Portland, OR | Member Since 2014
Getting the life stories of 6 people who have hit it big in the lottery might be somewhat interesting, but even if you figure out all the things they seem to have in common, and then emulate those things yourself, it won't increase your chance of winning the lottery. It's a random event after all. The stories in Breaking Out come across the same way. The book profiles a number of people who hit it big in one way or another, looks for commonalities using a variety of esoteric sounding terms, and then seems to suggest that "you can do it too." It's probably almost a random as the lottery, and the book doesn't actually give you any actionable information. Something actionable would certainly help, but it still leaves unclear whether "breaking out" is ultimately a roll of the dice kind of situation, no matter what you do.
It will make me even more suspicious of self-help type volumes. I got suckered into this one by reviews and by the book's website.
Long. Engrossing. Excellent.
I've read a lot of the new "climate fiction" genre. Although The Bone Clocks is about much more than that, I'd put it at the top of the list with "2084 - Stories of the Great Warming."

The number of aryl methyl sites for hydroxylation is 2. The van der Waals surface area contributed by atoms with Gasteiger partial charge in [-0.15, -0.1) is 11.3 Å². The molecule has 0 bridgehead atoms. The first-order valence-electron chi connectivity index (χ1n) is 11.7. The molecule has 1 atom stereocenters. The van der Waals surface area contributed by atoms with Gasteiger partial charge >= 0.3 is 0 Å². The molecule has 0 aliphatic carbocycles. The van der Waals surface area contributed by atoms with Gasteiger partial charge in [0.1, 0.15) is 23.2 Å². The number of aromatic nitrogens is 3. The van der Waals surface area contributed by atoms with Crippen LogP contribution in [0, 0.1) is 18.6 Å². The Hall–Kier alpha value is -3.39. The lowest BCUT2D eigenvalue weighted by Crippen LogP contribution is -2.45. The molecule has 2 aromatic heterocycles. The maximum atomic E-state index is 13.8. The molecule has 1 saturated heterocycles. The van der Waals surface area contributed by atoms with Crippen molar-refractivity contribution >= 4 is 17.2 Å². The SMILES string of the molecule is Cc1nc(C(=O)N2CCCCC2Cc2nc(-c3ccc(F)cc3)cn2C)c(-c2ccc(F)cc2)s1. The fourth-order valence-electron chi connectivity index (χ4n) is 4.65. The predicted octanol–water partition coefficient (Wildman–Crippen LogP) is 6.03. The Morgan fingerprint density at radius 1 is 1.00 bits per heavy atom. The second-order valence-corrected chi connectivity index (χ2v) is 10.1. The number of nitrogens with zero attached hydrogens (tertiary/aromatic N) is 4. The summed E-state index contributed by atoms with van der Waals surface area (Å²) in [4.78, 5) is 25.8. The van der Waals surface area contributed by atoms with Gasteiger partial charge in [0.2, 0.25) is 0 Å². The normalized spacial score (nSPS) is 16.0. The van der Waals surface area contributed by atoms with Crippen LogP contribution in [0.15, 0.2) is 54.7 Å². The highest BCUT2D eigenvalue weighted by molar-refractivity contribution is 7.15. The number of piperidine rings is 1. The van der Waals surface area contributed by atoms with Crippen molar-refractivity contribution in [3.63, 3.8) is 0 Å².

I did tear up at the end. It's a long book, so by then you're really invested.
I enjoyed the book, although I'm not sure I'll spend the time to listen to the other two volumes. The story is so implausible that I found myself thinking of it more as fantasy than as science fiction. That's not inherently a bad thing, but so much to listen to, so little time!
In terms of non-fiction books the Meaning of Everything ranks well up the list of my prior audiobooks. It's such a great story, and the English accent of the reader works so well for the content, just loved it.
I really enjoyed the Void Trilogy, and at the recommendation of another reviewer I went back and reread the third volume of the trilogy. I never could figure out the point of this new book, and how it quite fits in. It comes across to me as more random fantasy than sci-fi, and I'm not a fantasy reader.
This strikes me as another in the long line of examples of authors capitalizing on the success of a series by simply adding on to it in one way or another. I wish more authors would end a series of dignity unless they can really figure out something new to say.
There's a lot of information in the book, but I just couldn't figure out the point after listening to a couple of different chapters in the course of an hour. Perplexed I looked at the book's Kindle site and noticed a lot of negative reviews making this same point more eloquently. And it turns out a big part of the book is about "what would the earth look like if humans hadn't evolved?" Why would I want to listen to hours of speculation on this rather theoretical point?
This book describes the first time that anyone has been able to actually observe and document evolution in action. Absolutely fascinating, and would certainly recommend it.
The narration of the book was perfect for the topic and the story. The reader was simply very comfortable with the book.